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- American immunologist and head of the U.S. National Institute of Allergy and Infectious Diseases
When John Singer Sargent was asked to paint Lady Warwick’s portrait in 1905, he proudly said he would and added, “I’ll paint her so people will always have to look up to her.” Indeed, no one could view that work of art without “looking up.” I asked husband Gerry to stand by the huge painting so you can appreciate the size of the piece.
Lady Warwick was a wealthy woman of high British society, but that isn’t why Sargent held her in high esteem. He admired her because of her outreach and voice for those who were poor and downtrodden. She held big social fundraising events to carry out her mission to better the lives of the unfortunate. She advocated for better work conditions and educational equality. She was a voice to end child labor. She founded technical, science and agricultural schools, and vocational education for women. (When I look at the portrait, I see her dress displaying her wealth, her eyes displaying her tiring hard work.)
Dr. Anthony Fauci came to my mind when I thought of someone who deserves a huge portrait, a person who deserves being “looked up” to. He’s 80 years old, almost 81. He’s had a very successful career, time to put his feet up, relax and feel proud of his many accomplishments in treating AIDS, SARS, swine flu, and ebola. He also is responsible for developing therapies for many previously fatal diseases. But does he retire? He can’t let himself retire when he sees such a need to help our nation and the world with COVID-19. He has dedicated his life to public service and once more feels a calling.
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Dr. Fauci is a physician, a scientist, an immunologist. He is chief medical advisor to the president and director of the National Institute of Allergy and Infectious Diseases, where he oversees research to prevent, diagnose and treat infectious diseases, a position he has held for over 50 years. He was appointed to that position under President Reagan and has served under seven administrations. There is no one with more experience or more success. He has received many prestigious awards for his work, even the country’s highest civilian award, the Presidential Medal of Freedom.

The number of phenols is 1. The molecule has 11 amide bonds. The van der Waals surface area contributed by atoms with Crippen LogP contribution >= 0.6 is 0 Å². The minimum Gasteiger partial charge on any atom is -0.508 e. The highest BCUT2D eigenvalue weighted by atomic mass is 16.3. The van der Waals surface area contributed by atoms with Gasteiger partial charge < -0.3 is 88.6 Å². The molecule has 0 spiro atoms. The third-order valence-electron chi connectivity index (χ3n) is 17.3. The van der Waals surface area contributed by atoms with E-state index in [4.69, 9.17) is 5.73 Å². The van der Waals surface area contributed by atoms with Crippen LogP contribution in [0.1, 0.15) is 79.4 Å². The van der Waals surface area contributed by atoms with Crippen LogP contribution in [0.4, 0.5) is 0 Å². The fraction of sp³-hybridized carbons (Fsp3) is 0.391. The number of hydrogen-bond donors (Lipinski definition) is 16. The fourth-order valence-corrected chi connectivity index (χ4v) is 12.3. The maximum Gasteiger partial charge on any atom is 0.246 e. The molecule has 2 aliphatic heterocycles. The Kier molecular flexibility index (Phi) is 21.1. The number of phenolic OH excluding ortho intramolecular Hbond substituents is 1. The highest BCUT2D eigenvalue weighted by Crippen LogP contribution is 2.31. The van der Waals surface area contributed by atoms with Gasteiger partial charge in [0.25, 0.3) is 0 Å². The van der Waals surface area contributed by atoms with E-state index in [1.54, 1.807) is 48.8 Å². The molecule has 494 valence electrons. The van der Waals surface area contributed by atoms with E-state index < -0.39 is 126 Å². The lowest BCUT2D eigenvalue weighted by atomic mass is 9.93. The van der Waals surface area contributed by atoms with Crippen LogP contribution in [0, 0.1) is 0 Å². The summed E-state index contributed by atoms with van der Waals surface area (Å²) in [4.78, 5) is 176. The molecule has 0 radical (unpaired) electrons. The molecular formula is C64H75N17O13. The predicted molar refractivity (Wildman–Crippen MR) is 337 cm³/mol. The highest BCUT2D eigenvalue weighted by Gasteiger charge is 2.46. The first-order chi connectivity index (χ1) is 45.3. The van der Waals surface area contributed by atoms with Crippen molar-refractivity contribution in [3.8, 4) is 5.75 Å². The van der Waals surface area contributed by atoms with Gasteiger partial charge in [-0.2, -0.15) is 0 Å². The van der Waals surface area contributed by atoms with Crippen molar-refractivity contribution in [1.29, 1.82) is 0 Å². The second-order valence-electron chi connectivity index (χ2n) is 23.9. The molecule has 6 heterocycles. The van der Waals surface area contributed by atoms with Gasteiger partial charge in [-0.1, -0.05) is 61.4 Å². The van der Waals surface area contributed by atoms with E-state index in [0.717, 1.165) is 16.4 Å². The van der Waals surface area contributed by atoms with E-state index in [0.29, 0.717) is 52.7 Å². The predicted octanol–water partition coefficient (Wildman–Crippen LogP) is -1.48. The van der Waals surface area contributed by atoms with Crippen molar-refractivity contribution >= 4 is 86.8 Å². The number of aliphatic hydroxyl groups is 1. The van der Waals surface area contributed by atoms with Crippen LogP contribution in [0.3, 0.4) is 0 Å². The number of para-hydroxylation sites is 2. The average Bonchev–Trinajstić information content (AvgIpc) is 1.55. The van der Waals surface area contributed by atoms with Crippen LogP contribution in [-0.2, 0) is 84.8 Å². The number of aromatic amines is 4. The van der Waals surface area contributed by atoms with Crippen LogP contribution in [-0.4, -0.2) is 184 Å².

Gerry’s oncologist recently talked with us about Dr. Fauci and his encouragement about the importance of getting vaccinated. Our doctor has great admiration for him and talked about how remarkable it is that the vaccine was developed so quickly and how fortunate we are to have such a big supply in our country. We asked him why he thought some folks were reluctant to get vaccinated, and he said that the medical issue has become a political one. The reasoning for that is something I don’t understand.
However, when I checked out Dr. Fauci’s biography, I read that a similar response happened when he was working on a solution for AIDS. Many activists relentlessly attacked his work, yet he persevered, and in the end when his successful treatment was acknowledged, the opponents called him “the only true and great hero.”
I can’t imagine the stress this devoted man is under. He has been director of NIAID since 1984 and has saved millions of lives. He was first in his class when he graduated from Cornell University’s Medical College. I am thankful for you, Dr. Fauci, and I will send this article to your office. In my book, you still rank first, and I hope someday soon everyone will say, “You are a true and great hero.” My good friend calls you “a knight in shining armor”
This is the season to think about who and what we are thankful for, and who we look up to. Who do you think deserves a huge portrait?
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Carole Gariepy is a Phillipston resident and author of “In Isolation.”
This article originally appeared on Gardner News: Column: Dr. Anthony Fauci deserves a huge portrait for COVID fight